What are you doing at the moment?
I have just come from recording the new single, "(Hey You) What's That Sound?". The release date is 27 July. It's, um, a disco-fuelled Eighties boogie track. It's another one of those vocal sample loops over a groovy background. It's the first record I have made which is a home listening tune and a club one. It is quite a crossover, without blatantly trying to be mainstream.
Are you happy with how things are going?
There have been no boulders in my path. Being on an independent label [Wall of Sound], I haven't been obstructed by barriers like commercial viability. The B-side is Eighties doom pop, a depressing track which, being on an independent, I can put out. There are no A&R men saying it won't sell. Friends signed to major labels say the same thing - you get the fast car, money but are ultimately doomed.
What's it like being part of the Wall Of Sound crew, known for partying as much as music?
It's 24-hour bedlam. Fun is always top of the list. It's like being part of a family. There is no anonymity.
Do you prefer recording or performing live?
Originally I preferred recording. But the way things have progressed, the live shows are reflected on the record. Almost everything in the album is part of the live experience. Playing around the world, I have been able to judge different reactions very quickly. I keep the knowledge of the dance floor, but meet it half way to keep my integrity. Now I couldn't have one without the other.
What has influenced you?
I started playing the piano when I was five. The musical training is reflected - I don't want to sound pretentious - in my music being harmonically correct and having a proper structure. I learned from a classical training rather than from listening to records. My parents were both classical pianists who then became accountants. They weren't exactly keen for me to take an interest in music as it is hard to make a living.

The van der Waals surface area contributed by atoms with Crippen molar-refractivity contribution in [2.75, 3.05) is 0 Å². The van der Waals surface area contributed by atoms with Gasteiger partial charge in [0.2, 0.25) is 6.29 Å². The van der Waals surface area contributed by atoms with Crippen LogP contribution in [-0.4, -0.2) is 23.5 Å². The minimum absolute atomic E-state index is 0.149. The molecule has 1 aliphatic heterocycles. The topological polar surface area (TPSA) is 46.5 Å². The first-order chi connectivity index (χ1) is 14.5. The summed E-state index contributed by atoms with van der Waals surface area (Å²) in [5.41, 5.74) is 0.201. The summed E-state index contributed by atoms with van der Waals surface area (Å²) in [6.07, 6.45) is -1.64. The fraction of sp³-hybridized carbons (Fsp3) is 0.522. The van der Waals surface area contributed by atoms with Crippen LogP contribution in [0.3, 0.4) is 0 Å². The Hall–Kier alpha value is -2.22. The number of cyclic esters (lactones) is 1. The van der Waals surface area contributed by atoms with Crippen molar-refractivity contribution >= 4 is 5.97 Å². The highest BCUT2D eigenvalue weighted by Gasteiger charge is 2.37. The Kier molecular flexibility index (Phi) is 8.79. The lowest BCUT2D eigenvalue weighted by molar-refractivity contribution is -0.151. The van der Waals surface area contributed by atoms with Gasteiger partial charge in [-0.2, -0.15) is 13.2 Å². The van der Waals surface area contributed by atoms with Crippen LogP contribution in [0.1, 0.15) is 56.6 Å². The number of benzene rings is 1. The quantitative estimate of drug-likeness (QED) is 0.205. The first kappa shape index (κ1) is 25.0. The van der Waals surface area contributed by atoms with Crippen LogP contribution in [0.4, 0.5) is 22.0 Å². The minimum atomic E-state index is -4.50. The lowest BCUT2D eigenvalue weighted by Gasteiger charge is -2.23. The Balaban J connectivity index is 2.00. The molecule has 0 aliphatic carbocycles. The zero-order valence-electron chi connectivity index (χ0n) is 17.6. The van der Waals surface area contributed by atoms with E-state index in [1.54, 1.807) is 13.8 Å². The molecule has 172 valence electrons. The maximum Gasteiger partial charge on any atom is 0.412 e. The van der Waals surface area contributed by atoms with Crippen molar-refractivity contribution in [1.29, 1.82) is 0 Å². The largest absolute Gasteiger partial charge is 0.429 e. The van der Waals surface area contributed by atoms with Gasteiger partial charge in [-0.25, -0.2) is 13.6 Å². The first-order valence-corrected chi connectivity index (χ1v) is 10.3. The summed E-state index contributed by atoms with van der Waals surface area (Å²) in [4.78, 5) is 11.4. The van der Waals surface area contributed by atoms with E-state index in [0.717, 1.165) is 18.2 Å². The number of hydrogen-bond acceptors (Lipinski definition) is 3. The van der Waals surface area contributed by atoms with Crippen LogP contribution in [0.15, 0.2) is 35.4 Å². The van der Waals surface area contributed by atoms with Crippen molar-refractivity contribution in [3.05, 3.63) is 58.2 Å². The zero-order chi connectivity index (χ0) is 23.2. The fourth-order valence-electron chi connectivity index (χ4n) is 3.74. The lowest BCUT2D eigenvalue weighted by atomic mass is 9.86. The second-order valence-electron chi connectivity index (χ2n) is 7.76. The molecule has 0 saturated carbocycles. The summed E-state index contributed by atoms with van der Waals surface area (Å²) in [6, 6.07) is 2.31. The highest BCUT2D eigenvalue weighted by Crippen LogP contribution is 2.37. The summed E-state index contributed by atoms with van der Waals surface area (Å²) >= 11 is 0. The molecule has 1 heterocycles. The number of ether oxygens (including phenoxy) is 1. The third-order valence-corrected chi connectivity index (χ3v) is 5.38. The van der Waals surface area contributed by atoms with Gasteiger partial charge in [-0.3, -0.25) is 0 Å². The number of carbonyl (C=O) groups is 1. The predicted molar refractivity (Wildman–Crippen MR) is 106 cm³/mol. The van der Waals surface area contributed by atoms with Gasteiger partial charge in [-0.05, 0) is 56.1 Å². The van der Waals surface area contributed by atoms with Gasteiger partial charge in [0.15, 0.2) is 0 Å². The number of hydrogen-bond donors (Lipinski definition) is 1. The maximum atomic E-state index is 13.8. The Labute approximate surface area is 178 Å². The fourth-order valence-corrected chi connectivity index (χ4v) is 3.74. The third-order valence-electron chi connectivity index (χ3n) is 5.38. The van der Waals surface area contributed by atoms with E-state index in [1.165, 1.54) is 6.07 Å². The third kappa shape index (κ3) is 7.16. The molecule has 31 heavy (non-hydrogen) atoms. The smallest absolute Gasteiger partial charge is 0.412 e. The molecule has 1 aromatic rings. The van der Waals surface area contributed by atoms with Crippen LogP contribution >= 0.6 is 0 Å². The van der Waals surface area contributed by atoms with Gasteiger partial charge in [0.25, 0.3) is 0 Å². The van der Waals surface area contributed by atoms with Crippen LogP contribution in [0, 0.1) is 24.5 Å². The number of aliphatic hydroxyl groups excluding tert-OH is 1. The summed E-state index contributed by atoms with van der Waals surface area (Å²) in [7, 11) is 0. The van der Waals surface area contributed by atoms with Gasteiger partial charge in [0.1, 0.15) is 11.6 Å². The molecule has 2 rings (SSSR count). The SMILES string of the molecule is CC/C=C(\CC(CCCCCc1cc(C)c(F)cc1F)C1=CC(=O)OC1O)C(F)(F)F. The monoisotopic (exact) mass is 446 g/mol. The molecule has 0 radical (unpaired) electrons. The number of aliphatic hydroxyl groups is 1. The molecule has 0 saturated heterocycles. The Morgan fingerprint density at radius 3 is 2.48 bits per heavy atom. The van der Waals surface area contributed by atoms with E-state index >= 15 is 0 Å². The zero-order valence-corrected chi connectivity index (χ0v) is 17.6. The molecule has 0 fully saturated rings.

What is important to you in a track?
I think that one of the things missing in dance is that they don't know how to do melodies. They ask: "Will this work loud?" and forget about the melody. You can produce music two ways: either harmonically correct or sod that and make it loud. Either might work, but for me the satisfaction is knowing that I have made a musical song.
What do you listen to?
The Eighties bands like Fashion, Human League, some electro or Afrika Bambaata. There is not a lot of modern-day music that excites me. I have got my head in the sand like that. I am 20 now, so I missed the Eighties first time round, they amaze me now. I like those records as if they were new today - not because I like old records. I like the music element, suckered into the melodies. I think that a lot of songs, and this is not just in the production, you can hum to every single one. Whereas today you have to say: "Have you heard that tune, it has a wicked beat?" The heroes of modern dance like Norman Cook realise that there is more than that. But big beat has become passe, it was bound to happen. Roll on the next label.
Jacques du Cont, the Aquarium, Old Street, London, 4 June.